A woman completely covered in soot was dragging two huge bags toward a half-built structure. We approached her. Cursing somebody, she kept dragging her bags full of plastic bottles, bits of paper, scraps of food. Only the whites of her eyes stood out against her soot-blackened skin. She was one of about a dozen homeless people in the vicinity of the Yerevan Railroad Station, Gohar from Sevan.
On January 13, 2005 , Gohar will turn forty-five. Her seventeen-year-old son lives with his grandmother - Gohar's stepmother - in Sevan. Gohar is unemployed, but receives no government allowance. She worked at various jobs for 25 years. But today she is a vagrant, living on the first floor of this partially constructed building.
Gohar got married in 1980. "We used to live in the Erebuni district of Yerevan. My husband died in 1993. I sold our house to move with my son to Russia , where my sister lived. At that time Russian currency was still in circulation in Armenia , but a month later the Armenian dram was introduced and all my money became nothing, and I was left without a penny to bless myself with," Gohar recalled.
She took her son to her stepmother's in Sevan, and began looking for a job in Yerevan . Some time later she realized that she had nowhere to go except the streets. "I barely manage to gather fuel-my legs are weak. People from the bazaar help me; they give me some food and money. There are so many empty dormitories, why can't they let people live in them, even if they charge us for it?
They call me a bum [ bomzh] . People who call me that should understand the meaning of the word first. I'm not a bum, I'm a wanderer. I delve into garbage cans to find some fuel, even food to survive. They live in houses, so they think they're not bums? They're bigger bums."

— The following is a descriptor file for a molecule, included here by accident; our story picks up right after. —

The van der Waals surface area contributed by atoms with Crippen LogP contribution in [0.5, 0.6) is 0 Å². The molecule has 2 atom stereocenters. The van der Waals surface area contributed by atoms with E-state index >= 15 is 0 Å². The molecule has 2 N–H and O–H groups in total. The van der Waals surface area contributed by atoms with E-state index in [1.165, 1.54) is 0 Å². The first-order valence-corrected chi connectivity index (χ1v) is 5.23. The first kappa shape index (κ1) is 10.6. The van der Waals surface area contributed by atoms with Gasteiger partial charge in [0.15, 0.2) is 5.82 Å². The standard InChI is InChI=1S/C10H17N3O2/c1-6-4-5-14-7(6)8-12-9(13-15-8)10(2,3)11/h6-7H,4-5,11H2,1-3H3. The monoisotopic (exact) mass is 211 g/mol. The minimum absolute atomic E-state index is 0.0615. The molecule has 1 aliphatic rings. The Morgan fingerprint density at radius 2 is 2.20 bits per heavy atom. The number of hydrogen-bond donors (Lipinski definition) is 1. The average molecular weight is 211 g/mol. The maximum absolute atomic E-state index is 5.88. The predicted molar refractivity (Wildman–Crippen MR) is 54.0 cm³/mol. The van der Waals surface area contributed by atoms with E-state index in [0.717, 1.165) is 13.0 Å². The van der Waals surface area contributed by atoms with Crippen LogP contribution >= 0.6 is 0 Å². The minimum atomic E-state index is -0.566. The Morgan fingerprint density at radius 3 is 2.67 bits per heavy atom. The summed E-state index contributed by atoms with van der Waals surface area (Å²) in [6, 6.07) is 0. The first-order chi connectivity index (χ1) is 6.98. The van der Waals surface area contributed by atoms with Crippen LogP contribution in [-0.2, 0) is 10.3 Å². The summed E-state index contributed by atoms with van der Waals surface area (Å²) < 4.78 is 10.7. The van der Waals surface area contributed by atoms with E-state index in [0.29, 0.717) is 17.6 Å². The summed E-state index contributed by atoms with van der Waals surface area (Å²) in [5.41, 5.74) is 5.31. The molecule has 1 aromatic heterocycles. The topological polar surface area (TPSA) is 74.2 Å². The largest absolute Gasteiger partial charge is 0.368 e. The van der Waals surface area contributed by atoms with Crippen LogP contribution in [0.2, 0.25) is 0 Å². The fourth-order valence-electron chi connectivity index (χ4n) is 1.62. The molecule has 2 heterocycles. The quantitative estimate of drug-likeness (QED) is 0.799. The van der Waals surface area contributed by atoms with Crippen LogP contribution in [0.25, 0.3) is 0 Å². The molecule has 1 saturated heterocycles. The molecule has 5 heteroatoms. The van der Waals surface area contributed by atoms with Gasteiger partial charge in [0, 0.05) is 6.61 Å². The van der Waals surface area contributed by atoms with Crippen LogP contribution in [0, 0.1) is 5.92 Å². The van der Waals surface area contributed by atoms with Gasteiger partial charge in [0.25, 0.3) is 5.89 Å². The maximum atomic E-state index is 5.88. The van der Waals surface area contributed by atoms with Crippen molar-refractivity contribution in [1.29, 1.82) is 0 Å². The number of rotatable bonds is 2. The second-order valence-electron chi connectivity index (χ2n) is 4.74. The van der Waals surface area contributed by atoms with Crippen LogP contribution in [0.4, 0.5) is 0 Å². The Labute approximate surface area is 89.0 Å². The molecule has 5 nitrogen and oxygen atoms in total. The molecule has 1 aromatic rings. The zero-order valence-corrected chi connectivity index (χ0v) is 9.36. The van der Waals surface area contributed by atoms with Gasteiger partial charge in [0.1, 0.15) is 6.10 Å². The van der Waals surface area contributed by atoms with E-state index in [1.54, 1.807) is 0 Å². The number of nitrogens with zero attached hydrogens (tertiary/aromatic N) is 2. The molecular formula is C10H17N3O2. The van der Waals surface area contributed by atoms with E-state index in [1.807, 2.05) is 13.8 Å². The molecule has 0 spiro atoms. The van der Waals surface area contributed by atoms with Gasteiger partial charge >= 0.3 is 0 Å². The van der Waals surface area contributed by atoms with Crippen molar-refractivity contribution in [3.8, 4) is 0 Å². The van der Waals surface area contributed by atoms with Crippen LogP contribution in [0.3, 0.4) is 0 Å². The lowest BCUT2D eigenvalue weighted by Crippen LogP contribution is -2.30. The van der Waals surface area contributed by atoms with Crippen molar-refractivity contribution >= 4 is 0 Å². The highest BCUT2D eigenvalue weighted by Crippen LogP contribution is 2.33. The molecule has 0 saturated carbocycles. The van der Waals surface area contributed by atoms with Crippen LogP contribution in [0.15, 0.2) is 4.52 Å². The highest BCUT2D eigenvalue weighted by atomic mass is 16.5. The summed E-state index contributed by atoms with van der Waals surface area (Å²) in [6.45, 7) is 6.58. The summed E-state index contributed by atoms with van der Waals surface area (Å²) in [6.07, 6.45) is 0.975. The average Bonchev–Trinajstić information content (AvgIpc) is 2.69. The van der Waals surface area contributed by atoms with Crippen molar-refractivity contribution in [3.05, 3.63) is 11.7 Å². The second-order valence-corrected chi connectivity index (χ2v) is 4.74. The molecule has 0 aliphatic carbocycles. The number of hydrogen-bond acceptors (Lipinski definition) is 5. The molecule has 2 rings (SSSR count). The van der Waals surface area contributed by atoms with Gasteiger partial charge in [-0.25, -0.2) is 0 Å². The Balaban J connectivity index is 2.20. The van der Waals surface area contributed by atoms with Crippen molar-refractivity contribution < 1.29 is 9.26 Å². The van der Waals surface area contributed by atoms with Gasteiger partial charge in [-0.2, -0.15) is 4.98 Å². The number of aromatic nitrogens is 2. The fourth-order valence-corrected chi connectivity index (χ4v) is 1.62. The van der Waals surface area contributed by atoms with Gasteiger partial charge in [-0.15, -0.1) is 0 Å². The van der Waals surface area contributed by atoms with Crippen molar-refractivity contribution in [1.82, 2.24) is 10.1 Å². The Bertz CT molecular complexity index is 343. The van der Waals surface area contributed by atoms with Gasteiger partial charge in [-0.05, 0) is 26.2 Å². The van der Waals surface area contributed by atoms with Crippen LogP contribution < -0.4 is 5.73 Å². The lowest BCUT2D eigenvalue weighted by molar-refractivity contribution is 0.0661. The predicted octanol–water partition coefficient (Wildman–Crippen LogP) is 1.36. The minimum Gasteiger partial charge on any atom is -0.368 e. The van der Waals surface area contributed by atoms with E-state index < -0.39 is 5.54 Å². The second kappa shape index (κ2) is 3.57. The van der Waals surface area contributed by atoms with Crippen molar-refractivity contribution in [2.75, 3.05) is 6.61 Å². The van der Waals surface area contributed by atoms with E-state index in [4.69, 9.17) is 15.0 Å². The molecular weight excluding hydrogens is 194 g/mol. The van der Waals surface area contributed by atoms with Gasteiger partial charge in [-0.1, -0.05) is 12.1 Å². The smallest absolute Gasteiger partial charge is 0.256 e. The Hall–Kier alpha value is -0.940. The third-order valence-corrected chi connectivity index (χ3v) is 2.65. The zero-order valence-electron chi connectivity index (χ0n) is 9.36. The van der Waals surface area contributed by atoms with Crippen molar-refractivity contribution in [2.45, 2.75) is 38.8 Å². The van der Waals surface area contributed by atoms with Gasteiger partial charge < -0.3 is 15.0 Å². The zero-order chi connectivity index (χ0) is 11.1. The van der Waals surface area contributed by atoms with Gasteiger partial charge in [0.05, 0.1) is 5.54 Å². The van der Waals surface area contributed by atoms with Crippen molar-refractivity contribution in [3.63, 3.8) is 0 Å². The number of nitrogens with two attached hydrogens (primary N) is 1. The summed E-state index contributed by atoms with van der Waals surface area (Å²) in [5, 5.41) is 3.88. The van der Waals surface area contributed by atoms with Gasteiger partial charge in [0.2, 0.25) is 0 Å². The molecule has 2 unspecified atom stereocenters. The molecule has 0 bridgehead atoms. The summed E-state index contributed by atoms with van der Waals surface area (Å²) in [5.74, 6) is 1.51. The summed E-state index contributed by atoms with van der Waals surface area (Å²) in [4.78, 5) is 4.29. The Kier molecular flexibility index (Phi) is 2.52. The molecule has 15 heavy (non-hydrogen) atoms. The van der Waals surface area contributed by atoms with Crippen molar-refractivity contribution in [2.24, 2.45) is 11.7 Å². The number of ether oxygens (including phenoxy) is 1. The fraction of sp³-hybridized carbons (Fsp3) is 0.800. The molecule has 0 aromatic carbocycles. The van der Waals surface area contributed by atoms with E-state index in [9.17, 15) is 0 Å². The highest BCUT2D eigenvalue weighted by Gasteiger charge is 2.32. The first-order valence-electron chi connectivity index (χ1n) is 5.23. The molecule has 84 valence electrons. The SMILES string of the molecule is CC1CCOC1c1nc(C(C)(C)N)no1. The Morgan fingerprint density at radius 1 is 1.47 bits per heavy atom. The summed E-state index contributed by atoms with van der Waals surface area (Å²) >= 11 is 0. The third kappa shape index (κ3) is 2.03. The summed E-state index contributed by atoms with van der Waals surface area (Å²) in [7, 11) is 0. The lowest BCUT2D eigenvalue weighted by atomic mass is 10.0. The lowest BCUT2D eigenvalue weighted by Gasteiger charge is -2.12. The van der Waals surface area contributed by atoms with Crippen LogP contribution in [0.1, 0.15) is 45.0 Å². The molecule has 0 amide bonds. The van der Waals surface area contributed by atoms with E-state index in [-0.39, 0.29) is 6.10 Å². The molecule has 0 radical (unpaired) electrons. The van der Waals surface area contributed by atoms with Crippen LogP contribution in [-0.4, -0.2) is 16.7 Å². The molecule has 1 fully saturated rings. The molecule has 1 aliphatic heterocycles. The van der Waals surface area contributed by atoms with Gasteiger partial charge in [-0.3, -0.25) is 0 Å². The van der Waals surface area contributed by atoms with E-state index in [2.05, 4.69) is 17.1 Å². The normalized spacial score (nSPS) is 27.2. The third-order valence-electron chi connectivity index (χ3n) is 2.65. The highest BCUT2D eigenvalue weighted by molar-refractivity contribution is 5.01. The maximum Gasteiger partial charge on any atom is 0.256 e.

"Why don't you go and live with your son?" I asked.
"I will go. I can't hold out through the winter here. I will go to stay at least for the winter. But you know what? You have to understand a person correctly. You can't just read one side of the page. It's possible to read both sides, isn't it? I don't have parents-she is a stepmother. I just can't get used to that."
"Maybe you like this life better," I said.
"No. If you lived like this for just one day you wouldn't be able to bear it. I even wonder at myself that I left my home there and live through such suffering and sorrow here. My friends are my dogs. This is my Blacky, he always follows me. And my Ginger is wandering around. They sleep with me and warm me. If they hear a rustle they start barking."
"If you found a job in Sevan, would you stay there?" I asked.
"Sure. My son came a couple of times to take me with him. But how could I go? I would be a burden on them. They can barely take care of themselves. No matter how many times you write about me and take my picture, my situation will not change."
"Gohar, when you are alone what do you think about?"
"My brain doesn't obey me. Thousands of thoughts go through it at the same time. But most of the time I think, I wish I could sleep and never wake up."
Photos by Onnik Krikorian